Sergei Chmykhun, the snitch (left), and his friend Oleg Belousov (right)
In Saint Petersburg, security services kicked down the door of amateur archaeologist Oleg Belousov’s apartment, searched the premises, and detained him. Belousov is raising a disabled son and opposes the war. He criticized Vladimir Putin and Russian troops and protested the hostilities in Ukraine in a local “detectorist” chat on Vkontakte. A friend of his reported him to the authorities and provided access to his social media account to officers of the Center for Combating Extremism, who monitored the chat for anti-war messages. According to the MIA report, the search of Belousov’s apartment yielded “Nazi Germany-era heraldic emblems, fiver WWII bullets, and a knife”,
reports Podvig. The journalists spoke to the informant, Servei Chmykhun. Before the war, the two men were in close contact. Chmykhun sold Belousov a metal detector; they often messaged and were both on the local detectorist chat. When the war began, Belousov started criticizing Putin and voicing his attitude to war in the chat. As Chmykhun shared with the journalists, debates on war crimes and messages like “Putler is a balding bastard” sent him over the edge. He wanted to “re-educate” Oleg and get him to “see reason”.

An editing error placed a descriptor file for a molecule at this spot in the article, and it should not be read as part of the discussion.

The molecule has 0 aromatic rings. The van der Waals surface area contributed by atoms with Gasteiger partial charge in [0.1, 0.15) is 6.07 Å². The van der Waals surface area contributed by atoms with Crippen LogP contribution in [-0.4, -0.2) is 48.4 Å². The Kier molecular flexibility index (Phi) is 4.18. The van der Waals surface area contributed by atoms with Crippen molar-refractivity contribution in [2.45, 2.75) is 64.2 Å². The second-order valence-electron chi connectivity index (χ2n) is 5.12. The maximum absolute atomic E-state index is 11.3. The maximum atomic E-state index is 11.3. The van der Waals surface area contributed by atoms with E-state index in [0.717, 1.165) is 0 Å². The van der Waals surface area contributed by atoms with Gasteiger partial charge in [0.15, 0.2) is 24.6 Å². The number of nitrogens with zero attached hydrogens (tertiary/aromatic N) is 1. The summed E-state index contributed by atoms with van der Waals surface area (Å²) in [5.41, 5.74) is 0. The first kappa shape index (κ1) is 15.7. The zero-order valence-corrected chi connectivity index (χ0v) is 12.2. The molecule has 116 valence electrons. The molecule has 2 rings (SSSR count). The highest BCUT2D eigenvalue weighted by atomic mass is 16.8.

Meanwhile, he spared no effort in trying to convince Belousov that the Bucha massacre had been staged by Ukrainians and that Russian soldiers never raped anyone.
“As for his misconceptions, I spent a good two weeks trying to bring him around,” Chmykhun says. “I tried to get him to understand his position was unacceptable. It wasn't a matter of a day or two; he couldn't have been drunk. I’ve known him for about three years. His being opposed to the government and Putin earlier was a political matter. If you don't like United Russia, go and protest, no big deal. But now, he's not even Vlasov [Soviet general and the most notorious Nazi collaborator] – he is the UPA [the Ukrainian Insurgent Army, a WWII paramilitary formation known for its brutality].”
Chmykhun boasted that he had managed to shut up all war critics in the chat because they knew he could report them to the Center for Combating Extremism. He does not seem to care that Belousov, who is a single father, is now facing million-ruble fines or a prison term because “Oleg has a car, two apartments, and vinyl records 30,000 rubles each”.
He later shared screenshots of local classifieds where Oleg was selling rare coins, tokens, insignia, and other detectorist's findings. There were indeed a few vinyl records for sale, but their price was way below 30,000 rubles. However, they will do little to help Belousov's 21-year-old son Daniil who has trouble taking care of himself because of his disability.